In the economic way of thinking, more economic growth rather than less will be the answer to a large class of environmental problems. Higher incomes both create stronger public demands for environmental amenities and help to bring about a more sophisticated political process that will respond effectively and rapidly to growing public demands for environmental amenities. On the whole, experience has shown that the higher the income of a country around the world, the lower the level of air, water and other pollution and in general the higher the quality of the environment for human use (92). The quality of the environment is yet another example of the general economist view that growth will be the answer to the problems of the world.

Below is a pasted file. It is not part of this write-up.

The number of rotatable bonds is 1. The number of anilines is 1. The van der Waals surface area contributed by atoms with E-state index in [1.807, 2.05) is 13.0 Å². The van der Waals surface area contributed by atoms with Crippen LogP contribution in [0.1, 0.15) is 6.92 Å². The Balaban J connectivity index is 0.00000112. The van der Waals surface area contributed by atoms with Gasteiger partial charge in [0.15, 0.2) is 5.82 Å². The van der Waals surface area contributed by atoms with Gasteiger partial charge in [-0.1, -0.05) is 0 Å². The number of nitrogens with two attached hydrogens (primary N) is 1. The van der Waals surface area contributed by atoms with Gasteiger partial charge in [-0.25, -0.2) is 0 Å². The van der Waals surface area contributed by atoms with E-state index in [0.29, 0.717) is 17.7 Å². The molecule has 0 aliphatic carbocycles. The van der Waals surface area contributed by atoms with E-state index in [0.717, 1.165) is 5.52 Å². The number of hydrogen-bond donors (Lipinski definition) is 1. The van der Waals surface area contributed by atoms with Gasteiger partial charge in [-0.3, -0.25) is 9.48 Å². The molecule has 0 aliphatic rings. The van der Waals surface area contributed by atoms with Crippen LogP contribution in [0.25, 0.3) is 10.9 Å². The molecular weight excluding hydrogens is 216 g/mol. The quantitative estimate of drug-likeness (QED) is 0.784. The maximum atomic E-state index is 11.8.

Underlying Moral Elements
There is no way in principle of resolving the question of whether existing rates of economic growth can continue for the foreseeable future without creating unacceptable environmental stresses. Economists can point to the 200-year history of mistaken predictions of grave food, energy, timber and other dire crises sure to occur in the near future. Yet, the fact that these predictions essentially all21 proved wrong does not guarantee that they must always be erroneous. In the end, it comes down to a matter of judgment, based on the weight of the evidence available, and which risk seems greater—the risk of making major sacrifices today that prove to be needless, or the risk of not taking precautions, and then possibly suffering the consequences.